Investing.com - U.S. stocks finished lower on Thursday after weekly initial jobless claims jumped up more than expected last week.
Stocks continued to come under pressure from the Wednesday release of the Federal Reserve's minutes from its latest monetary policy meeting, which revealed more and more policymakers may be considering winding down monetary stimulus policies.
At the close of U.S. trading, the Dow Jones Industrial Average finished down 0.34%, the S&P 500 index ended down 0.63%, while the Nasdaq Composite index fell 1.04%.
The Department of Labor reported earlier that the number of individuals filing for initial jobless claims in the week ending Feb. 16 rose by 20,000 to 362,000, surpassing market calls for an increase of 13,000 to 355,000.
The numbers sparked fears the U.S. economy still faces headwinds and sparked a round of profit-taking that sent investors chasing safe-harbor dollar positions.
Also in the U.S., the Federal Reserve Bank of Philadelphia said that its manufacturing index fell to -12.5 in February from January’s reading of -5.8, the sharpest contraction since July.
Analysts were hoping for a gain into positive territory at 1.0.
Investors shrugged off firming U.S. housing data.
The National Association of Realtors reported earlier that existing home sales jumped up 0.4% to a seasonally adjusted 4.92 million units in January, up from December’s revised total of 4.90 million units.
Analysts had expected U.S. existing home sales to hold steady at 4.90 million units in January.
Elsewhere in the U.S., the country's monthly consumer price index remained unchanged in January.
The core inflation rate, stripped of volatile food and energy prices, rose 0.3%, outpacing market expectations for a 0.2% reading and above December's 0.1% reading, which fueled already brewing market talk that the Federal Reserve may be closer to winding down monetary stimulus tools that weaken the dollar to spur recovery.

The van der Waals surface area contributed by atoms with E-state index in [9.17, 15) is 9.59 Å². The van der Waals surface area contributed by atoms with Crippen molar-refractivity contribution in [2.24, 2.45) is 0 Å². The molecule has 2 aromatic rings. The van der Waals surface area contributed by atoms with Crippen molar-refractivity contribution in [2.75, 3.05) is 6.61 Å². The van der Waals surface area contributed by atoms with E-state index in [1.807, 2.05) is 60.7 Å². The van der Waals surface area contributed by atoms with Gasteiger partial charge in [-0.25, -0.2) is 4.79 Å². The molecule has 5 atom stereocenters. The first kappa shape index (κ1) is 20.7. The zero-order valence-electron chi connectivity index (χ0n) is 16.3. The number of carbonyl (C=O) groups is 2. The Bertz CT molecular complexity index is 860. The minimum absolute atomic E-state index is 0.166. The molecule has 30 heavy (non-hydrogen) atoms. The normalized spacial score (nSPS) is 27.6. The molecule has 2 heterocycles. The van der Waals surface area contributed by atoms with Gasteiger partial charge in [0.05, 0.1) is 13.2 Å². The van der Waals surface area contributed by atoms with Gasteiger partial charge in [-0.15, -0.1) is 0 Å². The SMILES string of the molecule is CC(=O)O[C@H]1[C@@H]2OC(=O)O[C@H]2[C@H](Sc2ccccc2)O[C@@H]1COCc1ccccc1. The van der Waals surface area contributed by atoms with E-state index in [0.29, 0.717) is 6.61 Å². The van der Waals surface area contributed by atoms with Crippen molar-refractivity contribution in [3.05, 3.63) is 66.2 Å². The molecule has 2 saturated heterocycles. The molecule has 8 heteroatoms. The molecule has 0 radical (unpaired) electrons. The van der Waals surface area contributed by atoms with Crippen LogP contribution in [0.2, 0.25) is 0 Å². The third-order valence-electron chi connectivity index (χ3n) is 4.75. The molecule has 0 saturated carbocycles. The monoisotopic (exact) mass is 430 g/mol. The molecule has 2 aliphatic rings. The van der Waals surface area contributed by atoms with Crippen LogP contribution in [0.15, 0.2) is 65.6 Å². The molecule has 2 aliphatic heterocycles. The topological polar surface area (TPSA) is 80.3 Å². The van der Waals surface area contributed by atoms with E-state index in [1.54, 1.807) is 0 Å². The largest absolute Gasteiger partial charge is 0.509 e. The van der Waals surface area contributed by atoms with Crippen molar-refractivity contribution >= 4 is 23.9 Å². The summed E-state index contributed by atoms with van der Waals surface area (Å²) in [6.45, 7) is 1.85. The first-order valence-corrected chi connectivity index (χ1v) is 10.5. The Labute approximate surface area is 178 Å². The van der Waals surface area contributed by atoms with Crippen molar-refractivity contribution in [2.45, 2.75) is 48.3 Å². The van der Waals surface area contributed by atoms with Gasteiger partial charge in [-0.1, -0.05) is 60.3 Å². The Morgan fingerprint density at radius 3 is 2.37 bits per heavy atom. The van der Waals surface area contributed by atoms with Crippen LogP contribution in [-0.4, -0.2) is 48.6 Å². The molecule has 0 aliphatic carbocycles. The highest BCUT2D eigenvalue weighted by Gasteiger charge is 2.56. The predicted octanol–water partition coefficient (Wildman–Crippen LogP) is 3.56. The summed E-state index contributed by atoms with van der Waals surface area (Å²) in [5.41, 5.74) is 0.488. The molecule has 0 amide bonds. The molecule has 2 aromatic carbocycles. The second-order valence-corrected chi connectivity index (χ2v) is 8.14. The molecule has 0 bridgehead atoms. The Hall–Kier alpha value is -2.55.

The Fed is currently running a monthly USD85 billion bond-buying program, known as quantitative easing, and has said interest rates will stay near zero until the unemployment rate drops to around 6.5% from 7.9% today.
In the past, most members supported such ultra-loose policies to varying degrees, which weaken the dollar to spur recovery, though broad support may be waning now that the economy has shown more signs of recovery.
The minutes released on Wednesday revealed that some monetary authorities may want to consider modifying stimulus policies before reaching employment and other goals in order to focus more on controlling inflation as the economy improves.
Leading Dow Jones Industrial Average performers included Hewlett-Packard, up 2.34%, Boeing, up 1.70%, and Wal-Mart Stores, up 1.55%.
The Dow Jones Industrial Average's worst performers included Bank of America, down 3.22%, Home Depot, down 3.12%, and Intel, down 2.32%.
European indices, meanwhile, finished lower.
After the close of European trade, the EURO STOXX 50 fell 2.29%, France's CAC 40 also fell 2.29%, while Germany's DAX 30 finished down 1.880%. Meanwhile, in the U.K. the FTSE 100 finished down 1.62%.